In Raafat Imam v Life (China) Co. Ltd  HKCFI 1852, the Court of First Instance refused to grant a declaration that a proposed commercial litigation funding agreement to be entered into between the plaintiff and a commercial third-party funder did "not offend the law prohibiting maintenance and champerty" or came within the "recognized exception relating to access to justice".
It is important to emphasise that the agreement had not been entered into. Indeed, the plaintiff's application in the proceedings could be seen as something of a "test case", in order to test the parameters of the common law of maintenance and champerty in Hong Kong or its miscellany of exceptions.
The case has caught the eye of the commercial disputes market in Hong Kong; anticipating a day when such a case might come along (in the absence of, for now, progress with legislative initiatives of the sort seen in some other common law jurisdictions and disputes resolution centres).
At the time of writing it is not clear whether there will be an appeal.
Without commenting on the merits of an appeal, Thomson Reuters asked around in the market about third-party funding for commercial disputes.
Denis Brock (Partner at O’Melveny, Hong Kong) notes:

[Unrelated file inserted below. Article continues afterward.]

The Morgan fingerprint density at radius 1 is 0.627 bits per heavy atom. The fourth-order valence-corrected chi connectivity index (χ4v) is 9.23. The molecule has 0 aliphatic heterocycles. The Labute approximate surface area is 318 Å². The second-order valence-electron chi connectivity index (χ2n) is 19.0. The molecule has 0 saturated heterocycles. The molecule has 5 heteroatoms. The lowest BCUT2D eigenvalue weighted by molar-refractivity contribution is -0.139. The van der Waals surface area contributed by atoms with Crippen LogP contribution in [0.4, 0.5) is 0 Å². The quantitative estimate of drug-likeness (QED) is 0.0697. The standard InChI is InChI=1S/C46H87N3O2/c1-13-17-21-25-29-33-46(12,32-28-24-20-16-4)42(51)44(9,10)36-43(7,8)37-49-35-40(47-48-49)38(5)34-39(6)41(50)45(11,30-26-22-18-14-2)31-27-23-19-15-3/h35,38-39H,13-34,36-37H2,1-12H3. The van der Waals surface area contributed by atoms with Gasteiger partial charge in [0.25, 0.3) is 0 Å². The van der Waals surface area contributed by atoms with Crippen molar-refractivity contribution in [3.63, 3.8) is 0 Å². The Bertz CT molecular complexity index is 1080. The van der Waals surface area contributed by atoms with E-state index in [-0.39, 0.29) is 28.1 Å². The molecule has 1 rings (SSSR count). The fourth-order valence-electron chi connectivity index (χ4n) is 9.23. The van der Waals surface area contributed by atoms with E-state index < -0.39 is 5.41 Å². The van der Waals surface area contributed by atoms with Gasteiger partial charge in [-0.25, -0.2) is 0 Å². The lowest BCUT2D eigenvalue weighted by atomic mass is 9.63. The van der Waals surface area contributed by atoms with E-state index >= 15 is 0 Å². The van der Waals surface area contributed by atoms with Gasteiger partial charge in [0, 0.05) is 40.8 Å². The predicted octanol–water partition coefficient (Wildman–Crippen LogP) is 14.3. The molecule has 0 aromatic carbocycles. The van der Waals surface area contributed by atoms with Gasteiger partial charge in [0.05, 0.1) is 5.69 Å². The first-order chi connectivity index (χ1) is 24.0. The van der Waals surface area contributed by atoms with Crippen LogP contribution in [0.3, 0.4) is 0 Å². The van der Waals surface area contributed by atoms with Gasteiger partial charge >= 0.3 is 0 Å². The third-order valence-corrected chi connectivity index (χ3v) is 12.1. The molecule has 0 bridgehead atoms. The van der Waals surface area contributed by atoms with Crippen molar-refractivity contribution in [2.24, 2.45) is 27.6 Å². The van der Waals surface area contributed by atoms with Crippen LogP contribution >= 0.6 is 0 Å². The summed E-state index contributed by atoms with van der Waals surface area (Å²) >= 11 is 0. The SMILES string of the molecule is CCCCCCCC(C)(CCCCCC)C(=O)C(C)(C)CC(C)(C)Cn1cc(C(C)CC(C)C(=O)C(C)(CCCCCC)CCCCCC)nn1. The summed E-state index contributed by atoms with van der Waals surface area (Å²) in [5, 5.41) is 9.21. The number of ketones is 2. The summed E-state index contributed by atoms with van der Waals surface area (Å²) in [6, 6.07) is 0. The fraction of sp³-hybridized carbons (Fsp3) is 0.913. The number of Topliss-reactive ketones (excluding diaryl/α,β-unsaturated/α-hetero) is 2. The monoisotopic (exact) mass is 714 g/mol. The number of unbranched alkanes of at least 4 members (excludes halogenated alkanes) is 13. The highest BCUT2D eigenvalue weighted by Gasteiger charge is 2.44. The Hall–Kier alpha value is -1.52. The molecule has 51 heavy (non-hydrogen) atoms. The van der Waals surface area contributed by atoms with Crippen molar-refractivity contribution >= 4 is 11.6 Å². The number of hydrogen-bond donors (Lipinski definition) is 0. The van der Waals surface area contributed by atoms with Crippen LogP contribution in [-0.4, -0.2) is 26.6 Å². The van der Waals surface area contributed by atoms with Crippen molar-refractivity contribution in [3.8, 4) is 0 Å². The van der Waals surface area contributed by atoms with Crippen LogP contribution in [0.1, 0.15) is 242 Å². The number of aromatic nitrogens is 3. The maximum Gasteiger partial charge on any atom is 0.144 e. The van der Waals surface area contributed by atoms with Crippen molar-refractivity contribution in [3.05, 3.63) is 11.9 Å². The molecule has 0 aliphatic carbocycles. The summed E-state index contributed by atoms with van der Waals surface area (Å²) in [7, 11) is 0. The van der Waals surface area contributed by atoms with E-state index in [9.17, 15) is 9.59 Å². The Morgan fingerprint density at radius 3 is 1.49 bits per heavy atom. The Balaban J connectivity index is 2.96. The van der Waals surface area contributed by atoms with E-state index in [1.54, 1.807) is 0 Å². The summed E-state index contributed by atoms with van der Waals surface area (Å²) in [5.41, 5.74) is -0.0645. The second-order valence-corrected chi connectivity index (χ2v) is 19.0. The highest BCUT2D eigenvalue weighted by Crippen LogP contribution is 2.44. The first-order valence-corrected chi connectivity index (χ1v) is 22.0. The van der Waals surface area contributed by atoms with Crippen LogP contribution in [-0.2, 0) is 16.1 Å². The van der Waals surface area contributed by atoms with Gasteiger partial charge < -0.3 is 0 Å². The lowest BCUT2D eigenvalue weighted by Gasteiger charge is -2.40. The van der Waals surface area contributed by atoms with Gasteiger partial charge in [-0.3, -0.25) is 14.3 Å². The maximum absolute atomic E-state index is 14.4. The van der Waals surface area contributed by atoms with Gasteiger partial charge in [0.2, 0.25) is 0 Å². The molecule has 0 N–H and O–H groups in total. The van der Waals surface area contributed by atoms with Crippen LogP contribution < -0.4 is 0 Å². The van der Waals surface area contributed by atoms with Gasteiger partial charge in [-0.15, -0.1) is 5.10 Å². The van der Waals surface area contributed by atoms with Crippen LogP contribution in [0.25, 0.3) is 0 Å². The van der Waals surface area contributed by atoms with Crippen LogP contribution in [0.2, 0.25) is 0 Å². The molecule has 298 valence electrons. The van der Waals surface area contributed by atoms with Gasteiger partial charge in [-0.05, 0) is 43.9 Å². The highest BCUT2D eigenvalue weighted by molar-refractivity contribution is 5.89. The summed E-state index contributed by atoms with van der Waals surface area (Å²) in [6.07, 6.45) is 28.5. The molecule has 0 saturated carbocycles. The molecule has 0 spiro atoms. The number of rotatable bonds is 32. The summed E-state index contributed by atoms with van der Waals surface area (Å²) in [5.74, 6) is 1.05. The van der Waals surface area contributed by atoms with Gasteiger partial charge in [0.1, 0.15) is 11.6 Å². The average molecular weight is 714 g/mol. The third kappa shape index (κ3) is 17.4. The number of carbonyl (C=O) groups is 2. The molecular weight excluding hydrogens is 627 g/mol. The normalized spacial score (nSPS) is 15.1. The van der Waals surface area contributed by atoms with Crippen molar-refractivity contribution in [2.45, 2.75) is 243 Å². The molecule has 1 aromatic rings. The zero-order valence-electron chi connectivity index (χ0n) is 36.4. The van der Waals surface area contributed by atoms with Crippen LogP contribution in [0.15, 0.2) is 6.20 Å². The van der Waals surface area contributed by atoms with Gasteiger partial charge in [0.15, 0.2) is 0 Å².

"Commercial funders wishing to come to the Hong Kong market probably have two main strategies, which are not mutually exclusive. They can lobby and wait for legislative reform (which in the local circumstances of Hong Kong might take a while) and they can hope that the right case is pushed through the courts – ultimately, as far as the top court."
Amita Kaur Haylock (Counsel at Mayer Brown JSM) said:
"If you go down a 'test case' route, then you need the right case. For example, something that can tap into 'access to justice' considerations. One line of argument is to demonstrate that a plaintiff's impecuniosity is an 'access to justice' exception. Whether this might succeed on an appeal in a case remains to be seen. A successful appeal could open up a possibility of funding for some other types of claims. We already have the potential for third-party funding of arbitration, including in my area of practice – intellectual property disputes."
Gary Yin (Partner at RPC, Hong Kong) comments:
"If third-party funding for commercial litigation is accepted in Hong Kong (without impacting on legal aid) it will help fortify Hong Kong's reputation as a disputes resolution centre. What this case also does is remind all stakeholders to get on with full implementation of the legislative reforms relating to third-party funding for arbitration and commercial mediation in Hong Kong."